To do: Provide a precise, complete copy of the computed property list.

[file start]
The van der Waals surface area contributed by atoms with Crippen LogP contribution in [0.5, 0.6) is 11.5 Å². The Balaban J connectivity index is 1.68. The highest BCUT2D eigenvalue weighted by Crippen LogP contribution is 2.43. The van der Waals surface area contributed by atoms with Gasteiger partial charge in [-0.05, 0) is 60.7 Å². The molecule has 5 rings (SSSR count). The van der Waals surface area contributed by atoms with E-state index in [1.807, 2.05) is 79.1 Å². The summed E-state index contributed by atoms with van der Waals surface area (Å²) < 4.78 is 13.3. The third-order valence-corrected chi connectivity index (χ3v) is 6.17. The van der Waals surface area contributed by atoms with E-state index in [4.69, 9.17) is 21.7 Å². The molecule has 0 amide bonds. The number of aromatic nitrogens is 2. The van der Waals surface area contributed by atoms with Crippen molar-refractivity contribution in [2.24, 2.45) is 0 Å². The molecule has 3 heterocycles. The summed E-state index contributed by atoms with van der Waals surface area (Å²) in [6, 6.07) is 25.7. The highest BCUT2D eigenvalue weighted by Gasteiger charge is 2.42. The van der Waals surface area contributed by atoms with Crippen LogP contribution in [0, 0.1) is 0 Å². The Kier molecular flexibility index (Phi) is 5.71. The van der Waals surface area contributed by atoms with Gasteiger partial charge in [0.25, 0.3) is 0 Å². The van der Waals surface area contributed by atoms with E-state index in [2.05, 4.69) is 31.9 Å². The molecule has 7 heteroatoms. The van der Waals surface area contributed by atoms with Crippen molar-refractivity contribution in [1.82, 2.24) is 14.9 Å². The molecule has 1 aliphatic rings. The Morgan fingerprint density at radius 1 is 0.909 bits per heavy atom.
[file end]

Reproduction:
The van der Waals surface area contributed by atoms with Crippen LogP contribution in [0.5, 0.6) is 11.5 Å². The Balaban J connectivity index is 1.68. The highest BCUT2D eigenvalue weighted by Crippen LogP contribution is 2.43. The van der Waals surface area contributed by atoms with Gasteiger partial charge in [-0.05, 0) is 60.7 Å². The molecule has 5 rings (SSSR count). The van der Waals surface area contributed by atoms with E-state index in [1.807, 2.05) is 79.1 Å². The summed E-state index contributed by atoms with van der Waals surface area (Å²) < 4.78 is 13.3. The third-order valence-corrected chi connectivity index (χ3v) is 6.17. The van der Waals surface area contributed by atoms with E-state index in [4.69, 9.17) is 21.7 Å². The molecule has 0 amide bonds. The number of aromatic nitrogens is 2. The van der Waals surface area contributed by atoms with Crippen molar-refractivity contribution in [2.24, 2.45) is 0 Å². The molecule has 3 heterocycles. The summed E-state index contributed by atoms with van der Waals surface area (Å²) in [6, 6.07) is 25.7. The highest BCUT2D eigenvalue weighted by Gasteiger charge is 2.42. The van der Waals surface area contributed by atoms with Crippen LogP contribution in [0, 0.1) is 0 Å². The Kier molecular flexibility index (Phi) is 5.71. The van der Waals surface area contributed by atoms with Gasteiger partial charge in [0.25, 0.3) is 0 Å². The van der Waals surface area contributed by atoms with E-state index in [2.05, 4.69) is 31.9 Å². The molecule has 7 heteroatoms. The van der Waals surface area contributed by atoms with Crippen molar-refractivity contribution in [1.82, 2.24) is 14.9 Å². The molecule has 1 aliphatic rings. The Morgan fingerprint density at radius 1 is 0.909 bits per heavy atom.